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  • Writer's pictureNATALIA SOUSA

Scania premiers First International Biogas Bus

Biogas is currently used in compressed form mainly by city buses, cars and light transport vehicles but has been less competitive for heavy long-distance vehicles. In recent years, technology has been developed to cool the biogas to around minus 160 degrees Celsius to become liquid and thus more energy-dense. As a result, technology has allowed a new possibility of using the gas for, among other things, heavy transport, both by land and by sea.

Availability of biogas will improve quickly throughout Europe, especially as the EU decided to make fuelling points available throughout the main European road networks (TEN-T).

"As the first long-distance coach powered by biogas, this is probably the most sustainable coach solution today," says Johan Ekberg, Head of Scania's Customer Unit.

Scania point out there are numerous benefits of liquid biogas:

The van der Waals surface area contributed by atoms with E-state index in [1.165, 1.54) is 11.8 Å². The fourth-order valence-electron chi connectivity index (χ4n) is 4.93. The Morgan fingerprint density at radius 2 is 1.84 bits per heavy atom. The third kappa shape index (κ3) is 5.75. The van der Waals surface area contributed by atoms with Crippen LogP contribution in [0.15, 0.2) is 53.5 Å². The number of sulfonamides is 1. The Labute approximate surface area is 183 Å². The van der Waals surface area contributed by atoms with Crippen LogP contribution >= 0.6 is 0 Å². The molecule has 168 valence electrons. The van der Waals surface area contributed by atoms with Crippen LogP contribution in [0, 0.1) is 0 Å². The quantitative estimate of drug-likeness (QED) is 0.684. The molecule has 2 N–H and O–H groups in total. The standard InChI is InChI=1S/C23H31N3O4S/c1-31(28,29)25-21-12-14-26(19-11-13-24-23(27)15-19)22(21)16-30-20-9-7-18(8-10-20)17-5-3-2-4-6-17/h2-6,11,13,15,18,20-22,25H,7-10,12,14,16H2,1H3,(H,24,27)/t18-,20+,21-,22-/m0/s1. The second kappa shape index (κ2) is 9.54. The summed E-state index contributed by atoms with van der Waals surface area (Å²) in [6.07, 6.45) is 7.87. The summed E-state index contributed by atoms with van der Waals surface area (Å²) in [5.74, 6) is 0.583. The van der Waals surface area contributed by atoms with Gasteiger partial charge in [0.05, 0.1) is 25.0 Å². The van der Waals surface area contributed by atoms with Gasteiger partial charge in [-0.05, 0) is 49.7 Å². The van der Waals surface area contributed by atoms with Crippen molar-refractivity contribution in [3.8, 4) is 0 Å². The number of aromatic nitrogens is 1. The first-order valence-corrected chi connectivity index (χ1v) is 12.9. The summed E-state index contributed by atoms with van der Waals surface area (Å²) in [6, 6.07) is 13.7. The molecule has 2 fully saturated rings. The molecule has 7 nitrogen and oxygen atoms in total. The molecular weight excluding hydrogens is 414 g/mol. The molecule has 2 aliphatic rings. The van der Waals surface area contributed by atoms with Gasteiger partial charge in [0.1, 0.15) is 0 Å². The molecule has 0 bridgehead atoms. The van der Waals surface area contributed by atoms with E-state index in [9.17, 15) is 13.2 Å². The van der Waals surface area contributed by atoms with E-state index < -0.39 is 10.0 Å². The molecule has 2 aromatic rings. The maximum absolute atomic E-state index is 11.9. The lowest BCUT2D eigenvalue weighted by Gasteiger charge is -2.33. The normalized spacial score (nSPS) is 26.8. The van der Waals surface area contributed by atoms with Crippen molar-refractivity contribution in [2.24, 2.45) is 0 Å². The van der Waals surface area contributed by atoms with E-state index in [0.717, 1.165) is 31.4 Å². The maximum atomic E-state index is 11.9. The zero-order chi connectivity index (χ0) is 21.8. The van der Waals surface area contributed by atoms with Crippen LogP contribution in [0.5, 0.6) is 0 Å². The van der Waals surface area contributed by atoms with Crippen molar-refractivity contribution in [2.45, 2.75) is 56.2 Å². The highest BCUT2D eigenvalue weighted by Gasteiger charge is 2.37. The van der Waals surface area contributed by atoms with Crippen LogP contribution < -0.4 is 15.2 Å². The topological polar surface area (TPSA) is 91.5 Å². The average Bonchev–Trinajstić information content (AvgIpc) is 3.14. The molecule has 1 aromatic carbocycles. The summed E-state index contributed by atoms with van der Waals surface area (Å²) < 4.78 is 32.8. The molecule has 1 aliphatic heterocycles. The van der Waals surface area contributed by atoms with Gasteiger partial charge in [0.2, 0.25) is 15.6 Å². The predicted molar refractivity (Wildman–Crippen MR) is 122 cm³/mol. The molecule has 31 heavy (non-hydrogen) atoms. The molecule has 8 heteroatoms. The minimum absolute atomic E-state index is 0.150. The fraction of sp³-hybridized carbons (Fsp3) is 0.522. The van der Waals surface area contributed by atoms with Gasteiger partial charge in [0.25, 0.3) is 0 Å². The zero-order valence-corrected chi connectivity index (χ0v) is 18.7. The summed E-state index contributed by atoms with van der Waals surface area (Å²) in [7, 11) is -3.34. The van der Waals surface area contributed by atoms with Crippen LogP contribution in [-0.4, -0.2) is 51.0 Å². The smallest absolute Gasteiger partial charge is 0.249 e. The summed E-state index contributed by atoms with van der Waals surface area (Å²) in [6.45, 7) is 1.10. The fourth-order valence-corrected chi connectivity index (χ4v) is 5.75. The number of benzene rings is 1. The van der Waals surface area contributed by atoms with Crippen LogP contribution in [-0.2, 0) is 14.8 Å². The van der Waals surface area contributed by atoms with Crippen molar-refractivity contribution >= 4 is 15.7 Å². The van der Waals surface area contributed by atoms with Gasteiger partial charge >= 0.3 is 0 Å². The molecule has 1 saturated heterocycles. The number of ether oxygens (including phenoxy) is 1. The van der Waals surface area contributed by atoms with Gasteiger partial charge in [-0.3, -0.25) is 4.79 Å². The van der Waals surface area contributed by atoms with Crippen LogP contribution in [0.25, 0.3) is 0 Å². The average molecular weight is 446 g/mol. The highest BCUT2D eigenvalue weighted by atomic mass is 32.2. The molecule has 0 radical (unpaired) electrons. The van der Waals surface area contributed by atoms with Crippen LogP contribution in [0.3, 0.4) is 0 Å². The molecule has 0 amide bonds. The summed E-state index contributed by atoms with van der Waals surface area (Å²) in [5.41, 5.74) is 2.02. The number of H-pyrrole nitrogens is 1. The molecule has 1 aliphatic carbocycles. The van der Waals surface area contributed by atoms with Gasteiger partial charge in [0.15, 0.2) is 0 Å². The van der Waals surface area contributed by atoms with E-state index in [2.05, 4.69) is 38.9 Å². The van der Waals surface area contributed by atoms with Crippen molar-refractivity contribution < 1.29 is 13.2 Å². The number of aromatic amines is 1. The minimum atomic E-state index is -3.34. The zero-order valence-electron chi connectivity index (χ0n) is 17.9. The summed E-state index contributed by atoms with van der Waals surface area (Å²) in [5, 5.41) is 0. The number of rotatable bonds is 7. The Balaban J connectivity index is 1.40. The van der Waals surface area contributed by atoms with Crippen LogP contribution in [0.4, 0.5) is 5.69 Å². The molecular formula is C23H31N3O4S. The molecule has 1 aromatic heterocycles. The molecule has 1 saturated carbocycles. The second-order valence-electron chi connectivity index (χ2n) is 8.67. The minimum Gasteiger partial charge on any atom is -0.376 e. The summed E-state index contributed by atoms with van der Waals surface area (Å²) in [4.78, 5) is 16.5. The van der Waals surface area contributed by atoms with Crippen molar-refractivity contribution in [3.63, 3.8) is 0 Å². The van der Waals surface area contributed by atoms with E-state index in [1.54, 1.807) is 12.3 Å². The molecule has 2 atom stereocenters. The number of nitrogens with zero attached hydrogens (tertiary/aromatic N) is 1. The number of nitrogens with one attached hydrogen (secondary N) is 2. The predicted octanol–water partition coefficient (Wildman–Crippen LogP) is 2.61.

• Liquid bio-gas is fossil-free, renewable and locally produced and reduces emissions.

  • By switching to locally produced liquid biogas as fuel in long-distance trucks or buses, operators reduce their own and their customers' climate impact by more than 90 percent.

  • Air quality, in general, is also positively affected by reduced emissions of particles and nitrogen oxides (NOx).

  • The quieter vehicles benefit both drivers and passengers and society at large.

"Biogas is not only the fuel with the lowest CO2 emissions – it also solves local waste problems, creates local jobs and brings carbon and nutrients back to the soil. It is the Swiss Army Knife of circular economy," says Jonas Strömberg, Sustainability Director at Scania.

Today, 17 percent of Europe's gas grid is biogas, and it's rising rapidly, actively contributing to CO2 emission cuts. For example, in Sweden's vehicle gas grid the biogas share is a staggering 95%.

"Biogas will be one of the key tools for decarbonisation of heavy-duty transport – especially for long-distance operations like intercity and long-haulage. Half of Europe's heavy-duty gas fleet could be powered by biogas in 2025," Jonas Strömberg concludes.

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